. . . [T]he other outrage . . . is that at the time that Goldman and these other banks are completely messing up the structure of this market, they’ve protected themselves outside the market, through this really almost diabolical idea called "replication" . . . . Let’s say, . . . you want me to invest for you in the wheat market. You give me a hundred bucks . . . . [W]hat I should be doing is putting a hundred bucks in the wheat markets. But I don’t have to do that. All I have to do is put $5 in. . . . And with that $5, I can hold your hundred-dollar position. Well, now I’ve got ninety-five of your dollars. . . . [W]hat Goldman did with hundreds of billions of dollars, and what all these banks did with hundreds of billions of dollars, is they put them in the most conservative investments conceivable. They put it in T-bills. . . . [N]ow that you have hundreds of billions of dollars in T-bills, you can leverage that into trillions of dollars. . . . And then they take that trillion dollars, they give it to their day traders, and they say, "Go at it, guys. Do whatever is most lucrative today." And so, as billions of people starve, they use that money to make billions of dollars for themselves.

    In Mr Nanke's neighborhood is the giant magic paper machine which fuels all this activity. QE 2 (and soon 3) goes straight to commodity futures speculators who would slit their grandmother's throats for a free lunch if they could get away with it.

    Are there no union workhouses for the starving orphans, are there not prisons for the indigent? Commodity traders cannot afford to make the idle merry - they support the aforementioned establishments, which cost enough, and those who are badly off must go there. If people are to die because of a little profit, let them do so quietly and reduce the excess population. It's enough for a trader to understand their own business and not to meddle in others. The business of Wall Street occupies traders constantly.
    Good day sir.

  4. Guess I should have read through all your current posts before requesting a 10 PM Tutorial on exporting inflation. Looking forward to it.

  5. It can all be summed up by: There are too many dollars chasing too few goods. Hence everyone wants Gold, Silver, Corn, Oil, Wheat, and Sex.

    And if there is not enough to go around then the price goes up.

    Commodities are considered a safe haven when the dollar is falling. Which is what is happening with QE 1, 2, 3.
    There is also an incentive for producers to seek higher prices to offset the falling value of the dollar.

    QE does boost asset prices, which gives positive wealth effects, think Dow Jones at 12000 and CEO pay higher, but your average Joe is worse off.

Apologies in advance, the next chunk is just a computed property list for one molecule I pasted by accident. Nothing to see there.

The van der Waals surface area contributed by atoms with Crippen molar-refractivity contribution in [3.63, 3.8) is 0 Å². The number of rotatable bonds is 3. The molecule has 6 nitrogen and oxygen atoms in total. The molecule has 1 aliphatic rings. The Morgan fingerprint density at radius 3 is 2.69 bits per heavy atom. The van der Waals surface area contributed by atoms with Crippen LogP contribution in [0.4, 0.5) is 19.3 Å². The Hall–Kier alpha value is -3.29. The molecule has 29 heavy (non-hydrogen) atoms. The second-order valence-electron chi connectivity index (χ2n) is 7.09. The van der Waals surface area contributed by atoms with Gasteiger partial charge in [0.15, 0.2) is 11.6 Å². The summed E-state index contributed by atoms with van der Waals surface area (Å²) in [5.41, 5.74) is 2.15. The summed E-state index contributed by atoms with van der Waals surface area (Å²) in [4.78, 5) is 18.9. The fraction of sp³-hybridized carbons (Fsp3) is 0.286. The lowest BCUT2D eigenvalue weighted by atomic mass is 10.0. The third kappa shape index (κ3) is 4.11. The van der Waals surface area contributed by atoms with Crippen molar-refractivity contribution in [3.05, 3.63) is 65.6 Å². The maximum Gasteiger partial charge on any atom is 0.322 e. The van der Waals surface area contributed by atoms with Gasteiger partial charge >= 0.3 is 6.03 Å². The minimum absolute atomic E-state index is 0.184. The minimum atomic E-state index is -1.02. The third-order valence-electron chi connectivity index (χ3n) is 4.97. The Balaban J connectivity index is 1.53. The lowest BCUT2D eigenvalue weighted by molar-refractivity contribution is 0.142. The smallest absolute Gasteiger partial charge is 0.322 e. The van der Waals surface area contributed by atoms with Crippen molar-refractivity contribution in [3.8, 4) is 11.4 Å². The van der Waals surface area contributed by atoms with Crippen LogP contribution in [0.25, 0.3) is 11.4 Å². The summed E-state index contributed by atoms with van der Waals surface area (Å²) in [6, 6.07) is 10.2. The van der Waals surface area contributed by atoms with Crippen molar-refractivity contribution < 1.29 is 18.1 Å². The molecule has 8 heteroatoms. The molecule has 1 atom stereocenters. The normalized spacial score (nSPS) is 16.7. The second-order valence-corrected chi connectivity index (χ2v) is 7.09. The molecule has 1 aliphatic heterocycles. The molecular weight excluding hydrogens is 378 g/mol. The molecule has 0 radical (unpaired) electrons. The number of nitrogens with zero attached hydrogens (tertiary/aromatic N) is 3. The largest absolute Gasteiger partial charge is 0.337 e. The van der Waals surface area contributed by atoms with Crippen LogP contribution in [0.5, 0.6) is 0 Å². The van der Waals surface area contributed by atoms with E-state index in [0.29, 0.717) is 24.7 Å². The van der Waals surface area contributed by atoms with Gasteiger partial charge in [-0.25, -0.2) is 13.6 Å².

The Fed is implementing more monetary easing to stimulate US recovery, but this is not good for the global economy.

    What most Americans fail to grasp is that the actions of the US Fed ARE going to cause commodities to rise dramatically.

    However, most Americans stop listening when they hear Quantitative Easing, but spark into life when American Idol is mentioned.

  6. Don't forget that a lot of weather events have impacted certain food items in the last year. Still, I believe that QE is the likely culprit in the majority of food price inflation. Take rice, for example. I haven't heard of any rice crop failures. Has the rice hoarding started yet?

    Without knowing what he is doing, I think Ben has launched the "great Molotov cocktail of inflation" at the world. Can the fire be contained before doing too much destruction?

    QE is a total experiment. I think that before long it will be repudiated and Bernanke will go down in history as the worst economist of ALL TIME.

    -Dave in MO

  7. Dave, here's the trick. If Ben Bernanke is the worst economist of ALL TIME, he'd have to beat out Milton Friedman. Generally, the anti-Keynesian, anti-Bernanke types promote Friedman but Bernanke is doing EXACTLY what Friedman proposed that Japan do over a decade ago:


    Defenders of the Bank of Japan will say, "How? The bank has already cut its discount rate to 0.5 percent. What more can it do to increase the quantity of money?"

    The answer is straightforward: The Bank of Japan can buy government bonds on the open market, paying for them with either currency or deposits at the Bank of Japan, what economists call high-powered money. Most of the proceeds will end up in commercial banks, adding to their reserves and enabling them to expand their liabilities by loans and open market purchases. But whether they do so or not, the money supply will increase.

    There is no limit to the extent to which the Bank of Japan can increase the money supply if it wishes to do so. Higher monetary growth will have the same effect as always. After a year or so, the economy will expand more rapidly; output will grow, and after another delay, inflation will increase moderately. A return to the conditions of the late 1980s would rejuvenate Japan and help shore up the rest of Asia.


Knock yourself out!

The cult of stability is a culture of death.